Women of Power Professionals Unlock Impact on a Larger Scale with Keys to the Boardroom
OK, ladies, now let’s get in position!
Ready with note-taking tools in hand to dive into the necessary tips for getting involved in board service and how to best position themselves for directorships, the roomful of women was enthused about moving forward in the corporate world.
Executive Vice President of Corporate Affairs and General Counsel at Gilead and Independent Director at Atricure, Inc., Deborah H. Telman, broke down the different types of boards in terms of public company boards, private equity boards, and mutual funds.
“Many people know and understand the idea of public company boards,” which Telman noted was the type she is a part of. “That’s just one type of board you can think about,” she said while continuing to expound on private equity boards.
“There’s a whole different process in terms of how you connect with private equity” she added, noting its importance on building relationships.
“They have a different focus, but generally, they will have a large stake in a private company and they will appoint board members who certainly represent that private equity firm.”
“There’s also mutual funds,” which Telman concluded is another type of board that needs directors.
Panelist Arlene Isaacs-Lowe, independent board director for Equitable Holdings, Inc, Xenia Hotels and Resorts, Inc., and Compass Group PLC chimed in saying, “I think as things have evolved, especially around the demand for more diverse board members, they’re now looking at functional expertise.”
She emphasized that a board role is nothing like having a job.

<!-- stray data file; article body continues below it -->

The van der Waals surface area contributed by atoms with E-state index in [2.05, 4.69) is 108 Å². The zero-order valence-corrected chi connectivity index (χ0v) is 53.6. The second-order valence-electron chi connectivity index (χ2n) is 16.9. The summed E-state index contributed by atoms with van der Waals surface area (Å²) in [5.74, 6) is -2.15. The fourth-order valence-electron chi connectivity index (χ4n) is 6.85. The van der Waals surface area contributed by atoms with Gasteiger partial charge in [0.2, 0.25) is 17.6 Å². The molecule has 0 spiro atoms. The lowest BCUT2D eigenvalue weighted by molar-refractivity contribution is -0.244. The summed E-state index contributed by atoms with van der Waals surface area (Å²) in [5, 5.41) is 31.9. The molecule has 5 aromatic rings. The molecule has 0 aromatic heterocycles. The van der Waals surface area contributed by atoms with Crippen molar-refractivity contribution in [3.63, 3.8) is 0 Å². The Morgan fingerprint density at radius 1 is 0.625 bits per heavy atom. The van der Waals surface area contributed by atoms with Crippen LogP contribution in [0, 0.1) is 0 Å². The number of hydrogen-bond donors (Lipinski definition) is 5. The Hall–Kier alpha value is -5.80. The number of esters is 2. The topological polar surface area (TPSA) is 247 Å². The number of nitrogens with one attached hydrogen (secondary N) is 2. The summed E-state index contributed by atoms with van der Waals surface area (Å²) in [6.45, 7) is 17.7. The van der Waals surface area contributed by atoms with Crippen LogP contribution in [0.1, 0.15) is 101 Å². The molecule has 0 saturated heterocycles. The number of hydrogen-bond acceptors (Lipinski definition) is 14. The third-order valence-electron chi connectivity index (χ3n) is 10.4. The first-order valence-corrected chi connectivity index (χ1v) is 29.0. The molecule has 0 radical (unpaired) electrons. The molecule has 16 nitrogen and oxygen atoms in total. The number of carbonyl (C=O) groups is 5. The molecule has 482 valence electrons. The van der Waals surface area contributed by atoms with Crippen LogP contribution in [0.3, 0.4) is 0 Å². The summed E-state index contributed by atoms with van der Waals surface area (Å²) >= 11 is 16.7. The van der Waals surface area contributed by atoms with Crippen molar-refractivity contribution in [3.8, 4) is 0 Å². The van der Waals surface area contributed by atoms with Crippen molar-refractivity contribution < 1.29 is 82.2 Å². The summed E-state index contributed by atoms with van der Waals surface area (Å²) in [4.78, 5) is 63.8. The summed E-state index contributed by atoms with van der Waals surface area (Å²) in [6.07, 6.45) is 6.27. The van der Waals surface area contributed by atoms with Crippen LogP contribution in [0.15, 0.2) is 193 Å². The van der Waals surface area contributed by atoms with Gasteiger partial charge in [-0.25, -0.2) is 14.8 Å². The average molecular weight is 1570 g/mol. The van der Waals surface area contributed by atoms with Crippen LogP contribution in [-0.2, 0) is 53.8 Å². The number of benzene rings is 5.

“You have to vet it like a marriage,” she added, giving her perspective of a public company. Isaacs-Lowe explained that being board ready means that an individual has taken time to deeply examine a particular area.
Telman brought up the limitation that many companies will only allow individuals to join a certain amount of public boards.
“So, you also need to make sure you talk to your manager, senior executives, to make sure that they’re comfortable with you joining a board,” Telman shared. “Many companies encourage it because it is an area where you can learn expertise [and] leadership. It helps you be a better leader at your company, but it’s something you will have to have a conversation with in terms of your manager.”
Telman believes being a part of these boardrooms takes a combination of IQ and EQ. “That obviously comes from life experiences,” she said.
“As you look at your skill-set, you should think about, where is my skill-set? Where is that going to play well? Because that means you’re going to show up much better in those interviews when you have something that you can offer,” Telman added.
It’s important for those seeking to join a board to reflect on the types of experiences they’ve had. For example, having experience in different locales could work in the favor of someone thinking about a multinational board.
“Cultural competency is always an important aspect of being able to be successful in markets outside of the U.S.,” Issacs-Lowe said. “You have to be mindful of…can I be in the trenches with these people?” she continued. “…The ability to sort of express that during an interview is very important, and it takes finesse.”
Pamela Puryear, independent board director for SpartanNash, NextGen Healthcare, and Standard Motor Products, made one thing very clear to the women in the room.
“When you start moving into the board worlds, it’s a whole new set of learnings,” she said. “One negative vote can take you off a slate in a board. They don’t spend a lot of time debating.”
She was very straightforward in delivering the message that one has to be willing to give up their C-suite role comfort level and be able to move into a boardroom where someone else is in charge of executing the plan.
“For the most part, when people say your name, something very positive is expressed, it is very very important in the board world that that is the case.”